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The Living Without Series

This is a series of posts that I wrote back in 2006 on living with less stuff. Check them out: liv011Living #2liv031liv04

Coal Creek Farm on Facebook

The Chicken Doctor

April

The Architect

Clay

The 400 Pound Dogs in My Back Yard

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If you live in the country surrounded by hundreds of acres of corn, a cow pasture, the wetlands and Virgina’s house do you call the large field of grass behind the house a yard?  I always feel strange saying front yard or back yard because that makes it sound like we have a privacy fence and a swing set.  We have some barbed wire and a fort built on the foundation of an old smokehouse.  Just wondering.  Please discuss this topic in great detail.  Thank you and goodnight.

Oh, wait…I almost forgot…

The pigs are out.

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The first time our pigs busted out of their pen was this summer and I grabbed my camera to have fun taking photos of them while we walked around with them as Clay repaired the pen. 

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The second time they busted out was when we were trying to load them onto the back of the truck to be hauled to the….butcher.  I have no pictures of this event because it was six freaking o’clock in the morning, pouring rain and nobody was happy, especially me.  It was two months ago, did I mention it was raining?  Did I say we were covered in mud and pig crap?   Did I tell you Clay’s head nearly exploded when Seth and I didn’t move quick enough to save the chute  from tilting to the ground, allowing the pig we had been trying to load for a good 45 minutes to squirt out the side to her freedom?  Yeah, it was a fun morning.  For a few minutes Clay and I stood in our ‘back yard’ a good fifty feet from each other, not saying a word because we were both thinking we’d just set the pigs free, but were afraid to admit it to the other person.

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We finally were able to load two of the pigs because they willingly walked up the ramp and onto the truck bed.  We have zero skills in loading pigs.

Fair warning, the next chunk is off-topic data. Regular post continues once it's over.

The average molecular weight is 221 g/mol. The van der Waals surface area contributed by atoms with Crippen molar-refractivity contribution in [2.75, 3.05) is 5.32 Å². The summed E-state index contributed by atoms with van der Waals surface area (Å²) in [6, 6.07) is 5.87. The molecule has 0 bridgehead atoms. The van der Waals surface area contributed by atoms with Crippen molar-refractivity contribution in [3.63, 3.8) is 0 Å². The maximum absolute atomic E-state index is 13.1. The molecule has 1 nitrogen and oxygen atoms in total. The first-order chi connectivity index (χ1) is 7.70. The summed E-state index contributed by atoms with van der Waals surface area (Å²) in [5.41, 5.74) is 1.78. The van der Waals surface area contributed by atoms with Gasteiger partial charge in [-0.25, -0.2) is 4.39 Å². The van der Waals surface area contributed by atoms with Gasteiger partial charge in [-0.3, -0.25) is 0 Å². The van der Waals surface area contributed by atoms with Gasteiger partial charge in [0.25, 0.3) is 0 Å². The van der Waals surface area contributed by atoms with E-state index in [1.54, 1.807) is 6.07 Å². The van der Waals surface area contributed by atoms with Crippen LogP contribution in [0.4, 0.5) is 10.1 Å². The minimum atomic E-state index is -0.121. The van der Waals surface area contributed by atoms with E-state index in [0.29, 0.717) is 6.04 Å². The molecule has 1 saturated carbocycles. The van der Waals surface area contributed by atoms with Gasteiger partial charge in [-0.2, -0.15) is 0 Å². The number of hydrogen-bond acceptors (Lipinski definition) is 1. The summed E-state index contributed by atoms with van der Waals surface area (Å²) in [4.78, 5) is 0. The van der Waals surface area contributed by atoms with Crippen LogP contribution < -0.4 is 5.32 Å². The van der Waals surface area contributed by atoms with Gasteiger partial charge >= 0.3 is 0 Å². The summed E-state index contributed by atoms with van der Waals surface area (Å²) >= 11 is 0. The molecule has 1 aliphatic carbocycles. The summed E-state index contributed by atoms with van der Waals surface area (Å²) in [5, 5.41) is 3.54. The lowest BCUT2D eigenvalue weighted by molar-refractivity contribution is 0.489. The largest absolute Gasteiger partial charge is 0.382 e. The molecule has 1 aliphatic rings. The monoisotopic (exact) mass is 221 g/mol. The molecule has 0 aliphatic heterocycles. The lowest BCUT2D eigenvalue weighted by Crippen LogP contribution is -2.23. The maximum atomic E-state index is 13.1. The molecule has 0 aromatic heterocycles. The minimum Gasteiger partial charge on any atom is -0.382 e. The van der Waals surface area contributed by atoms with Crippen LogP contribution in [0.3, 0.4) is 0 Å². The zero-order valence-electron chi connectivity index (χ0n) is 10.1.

Since that wonderful morning our remaining two pigs have grown so large and strong that they make match sticks out of the boards and crumple the tin paneling like aluminum foil.  One of the pigs tossed Clay up in the air when he was nailing a board,  just hooked  her nose under his bent knee and flung him like a rag doll.

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We are Ma and Pa Kettle when it comes to farming.  If we weren’t on this DAD-GUM Mother LOVIN’ debt reduction we’d purchase new building materials to add on to the barn and make a bigger pen for the pigs and chickens.  We built our pig pen and chicken coop out of old materials that were found on our property.  It’s not pretty.  Up until the pigs were huge it worked just fine, but now, not so much. 

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The last two pigs will be hauled away next week.  Right now we have railway ties and metal and boards and concrete blocks holding their pen together.  It’s a ridiculous maze of crap.  Clay jokes about losing his architecture license if anyone sees his handy work.  It’s our dirty little secret.  The man that designs beautiful commercial buildings has a pile of junk behind his barn that he built for his pigs.  Is this a contradiction or what?  It’s life on Coal Creek Farm.

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The pigs are out, just another day.

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